Friday, March 18, 2011

Why Progressives Should Cautiously Support The Libyan No-Fly Zone

Should progressives and leftists really support military strikes by the most powerful forces in the world against yet another Muslim country? I think this position stinks, but it stinks much less than the alternative.

The alternative is that we continue to use words and money to support the rebels and undermine Gaddafi. Maybe in the long term that would help the Libyans overthrow Gaddafi and begin a democratic transition. But in the short term it would mean Gaddafi crushes this uprising with air, land, and sea power. It would mean a siege and heavy bombardment of the second largest city in Libya. It would mean mass executions in the cities that supported the revolution (which is most of them). Are we willing to watch all that happen so that we can take a principled stand for pacifism or non-intervention? Not me.

American progressives have cheered on the protests and uprisings in the Middle East since they began in Tunisia in January. We have rallied in solidarity. We have linked our own struggles for justice to those in the Middle East. We have pressured our government to ditch its puppet dictators in the region and side with the people. We have encouraged these uprisings in many ways. In Libya the uprising has been met with brutal and overwhelming military force by a dictator who is allied with Western governments and oil companies. We cannot now just look the other way while the dictator crushes the uprising and slaughters its people.

We must support a no-fly zone and the air strikes that go with it. Our attention now should shift toward preventing "mission creep" and unnecessary escalation. We can't allow the US government or anybody else to turn this into a war for foreign domination of Libya. For some in the West, it is probably already about extending their own power. A number of peace activists and intellectuals are already making the case that the US rarely if ever intervenes militarily in foreign countries for purely humanitarian reasons. Phyllis Bennis from the Institute for Policy Studies argues that the US government is more interested in being favorably positioned in the region and with a new Libyan government than in preventing atrocities. Yes, that's true. All of the usual arguments from the left against war and intervention are true. But they are not reasons to oppose a no-fly zone in Libya. They are reasons why the international left must keep up the pressure on governments once the no-fly zone and air strikes begin.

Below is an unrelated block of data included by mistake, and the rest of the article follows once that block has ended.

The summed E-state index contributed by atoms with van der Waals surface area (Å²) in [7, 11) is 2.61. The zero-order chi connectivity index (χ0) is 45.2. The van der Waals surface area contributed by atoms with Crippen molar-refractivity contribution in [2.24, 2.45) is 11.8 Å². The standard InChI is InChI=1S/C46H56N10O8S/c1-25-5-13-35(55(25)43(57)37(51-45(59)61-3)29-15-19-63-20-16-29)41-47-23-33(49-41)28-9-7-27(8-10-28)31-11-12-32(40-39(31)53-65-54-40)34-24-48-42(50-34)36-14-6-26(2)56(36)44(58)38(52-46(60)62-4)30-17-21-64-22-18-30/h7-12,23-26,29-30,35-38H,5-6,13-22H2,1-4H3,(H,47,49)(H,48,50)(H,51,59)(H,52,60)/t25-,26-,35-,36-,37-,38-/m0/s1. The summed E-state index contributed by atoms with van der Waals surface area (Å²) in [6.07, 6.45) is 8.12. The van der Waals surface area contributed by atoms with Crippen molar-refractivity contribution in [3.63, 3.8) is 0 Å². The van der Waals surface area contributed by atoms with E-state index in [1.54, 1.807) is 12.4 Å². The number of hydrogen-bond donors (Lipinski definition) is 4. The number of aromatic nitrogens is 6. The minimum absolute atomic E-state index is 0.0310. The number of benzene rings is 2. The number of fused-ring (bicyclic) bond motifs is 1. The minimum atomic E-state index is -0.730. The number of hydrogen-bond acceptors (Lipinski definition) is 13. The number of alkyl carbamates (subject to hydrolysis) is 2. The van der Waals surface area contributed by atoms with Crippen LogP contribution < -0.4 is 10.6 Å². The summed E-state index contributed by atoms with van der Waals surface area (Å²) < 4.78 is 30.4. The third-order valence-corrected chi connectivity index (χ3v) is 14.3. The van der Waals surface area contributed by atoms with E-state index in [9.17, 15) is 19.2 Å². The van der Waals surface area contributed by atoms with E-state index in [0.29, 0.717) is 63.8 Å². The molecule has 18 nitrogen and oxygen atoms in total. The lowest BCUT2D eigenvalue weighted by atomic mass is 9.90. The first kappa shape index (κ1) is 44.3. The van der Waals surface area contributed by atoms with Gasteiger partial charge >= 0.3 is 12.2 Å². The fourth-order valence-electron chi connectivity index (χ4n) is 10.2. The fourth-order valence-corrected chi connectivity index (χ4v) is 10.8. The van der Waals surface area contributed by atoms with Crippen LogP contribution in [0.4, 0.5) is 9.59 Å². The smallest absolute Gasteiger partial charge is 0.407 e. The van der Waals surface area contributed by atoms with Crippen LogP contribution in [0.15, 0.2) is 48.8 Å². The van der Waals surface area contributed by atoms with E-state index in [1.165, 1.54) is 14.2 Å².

How We Got Here...

Over the last week there's been a dramatic shift in the international community's position on the fighting in Libya. At first, France and Britain were the only countries making much noise in support of a no-fly zone over Libya. The US was dragging its feet. Then, the 22-member Arab League voted unanimously to call for a no-fly zone. Meanwhile, Gaddafi's forces were rolling through Ajdabiya, the last major town before they reached Benghazi--the capital of the anti-Gaddafi uprising. Soon the talk of a no-fly zone would be a moot point, because the rebels would control no territory of significance.

And then suddenly the United States changed its position yesterday and threw its weight behind the push in the UN for military action. On Thursday the UN Security Council voted to authorize "all necessary measures" short of ground invasion to protect Libyan civilians. At any time in the next few days, US, European, and Arab nation air strikes are likely to begin against Gaddafi's heavy artillery, tanks, and air power. Although it would have been nice to have seen this move a week ago, before the regime forces had driven so far east, this does seem to me like remarkably fast maneuvering by the UN, all things considered.

And Where We Should Go

So there's a strong mandate from the world for the use of force. But what should that use of force look like? The first goal should be to stop a government assault on Benghazi. That means defending the desert road between Ajdabiya and Benghazi. The second goal should be to dismantle Gaddafi's ability to make war on other cities. That means preventing his armor and artillery from simply rolling back into Ajdabiya or heading back further west to crush remnants of the uprising in other cities.

What do you think? What's the "least bad" option?

1 comment:

Mason said...

Hey BTM! Did you hear that the government almost shut down over a budget bill? And that there's about to be a huge spending debate as Republicans threaten to let the US default on its debt? Maybe you are on assignment in Libya...